Grassley’s counterpart in the House, Ways and Means Committee Chairman Bill Thomas (R-CA), has stated the tax code should not favor one form of insurance over another, so it’s unclear whether he would support making HSA premium payments tax deductible. However, Thomas will want to take into account the fact that four of his fellow Republican committee members and close allies are the sponsors of the “Health Coverage for the Uninsured Act,” containing the HSA premium deduction, and negotiate with them on any final outcome.
If Thomas can find the money, health care tax credits, an important part of H.R. 1872, could pass.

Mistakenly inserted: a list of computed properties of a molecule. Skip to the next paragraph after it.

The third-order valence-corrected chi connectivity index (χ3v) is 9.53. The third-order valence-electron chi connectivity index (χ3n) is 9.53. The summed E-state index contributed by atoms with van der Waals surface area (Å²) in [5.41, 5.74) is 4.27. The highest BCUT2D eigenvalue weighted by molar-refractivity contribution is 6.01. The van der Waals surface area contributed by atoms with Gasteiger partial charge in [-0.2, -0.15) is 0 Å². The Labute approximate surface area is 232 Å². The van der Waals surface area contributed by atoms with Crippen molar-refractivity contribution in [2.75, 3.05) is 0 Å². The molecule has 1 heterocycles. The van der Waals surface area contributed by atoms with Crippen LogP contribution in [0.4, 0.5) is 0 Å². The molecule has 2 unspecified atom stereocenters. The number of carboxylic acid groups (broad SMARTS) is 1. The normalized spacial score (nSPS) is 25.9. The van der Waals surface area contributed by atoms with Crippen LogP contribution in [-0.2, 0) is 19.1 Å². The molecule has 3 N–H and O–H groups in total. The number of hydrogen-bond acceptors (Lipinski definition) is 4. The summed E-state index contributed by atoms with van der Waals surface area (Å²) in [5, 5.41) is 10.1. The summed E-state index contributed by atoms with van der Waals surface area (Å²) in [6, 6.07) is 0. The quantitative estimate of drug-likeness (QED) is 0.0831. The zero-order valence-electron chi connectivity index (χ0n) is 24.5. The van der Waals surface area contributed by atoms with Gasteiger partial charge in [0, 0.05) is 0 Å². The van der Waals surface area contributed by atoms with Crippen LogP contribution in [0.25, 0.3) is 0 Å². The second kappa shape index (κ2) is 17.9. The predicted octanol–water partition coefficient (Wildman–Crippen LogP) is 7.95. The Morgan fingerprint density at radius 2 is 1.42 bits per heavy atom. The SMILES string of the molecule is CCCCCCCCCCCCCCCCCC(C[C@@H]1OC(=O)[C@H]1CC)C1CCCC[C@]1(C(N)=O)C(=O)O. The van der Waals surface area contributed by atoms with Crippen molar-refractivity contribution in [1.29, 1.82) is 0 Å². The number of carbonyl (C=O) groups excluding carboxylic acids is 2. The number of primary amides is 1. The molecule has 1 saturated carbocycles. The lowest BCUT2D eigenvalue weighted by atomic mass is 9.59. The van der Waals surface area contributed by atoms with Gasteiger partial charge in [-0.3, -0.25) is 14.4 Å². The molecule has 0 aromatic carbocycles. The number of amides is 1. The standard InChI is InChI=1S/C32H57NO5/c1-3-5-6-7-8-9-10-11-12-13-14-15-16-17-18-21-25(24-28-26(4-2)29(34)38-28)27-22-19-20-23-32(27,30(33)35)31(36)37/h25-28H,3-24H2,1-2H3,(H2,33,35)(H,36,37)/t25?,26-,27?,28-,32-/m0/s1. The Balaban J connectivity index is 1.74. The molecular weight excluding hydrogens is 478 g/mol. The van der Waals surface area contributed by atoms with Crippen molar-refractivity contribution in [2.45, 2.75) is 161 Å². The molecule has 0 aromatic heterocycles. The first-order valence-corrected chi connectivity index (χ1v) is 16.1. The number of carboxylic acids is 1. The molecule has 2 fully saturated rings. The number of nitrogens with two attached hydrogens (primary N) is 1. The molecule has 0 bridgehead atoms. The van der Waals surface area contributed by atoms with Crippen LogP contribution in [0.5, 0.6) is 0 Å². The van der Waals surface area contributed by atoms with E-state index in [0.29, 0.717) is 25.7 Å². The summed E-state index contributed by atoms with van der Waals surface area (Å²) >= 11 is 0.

Another plus for these particular proposals is their broad-based support. Both Democrats and Republicans have come out in favor of health care tax credits, and all three of these proposals have the support of the Coalition for Affordable Health Coverage, a group representing the key stakeholders. (The author is executive director of this group.)
Timing, Agendas Tricky
Here’s where the “cautious” part of the optimism comes into play. Congress is overwhelmed with other thorny and complicated issues, in addition to the usual business of authorizing and appropriating.
For example, this summer Congress is supposed to complete significant work on Social Security Reform. In addition, the Senate will be preoccupied with the confirmation process for a new Supreme Court justice.
This fall, two other difficult tasks are on the agenda. First, Congress must finish a dozen appropriations bills–the legislation setting spending levels for all departments and functions. As of June, the House had passed all 11 of its bills, but the Senate had passed only two of 12.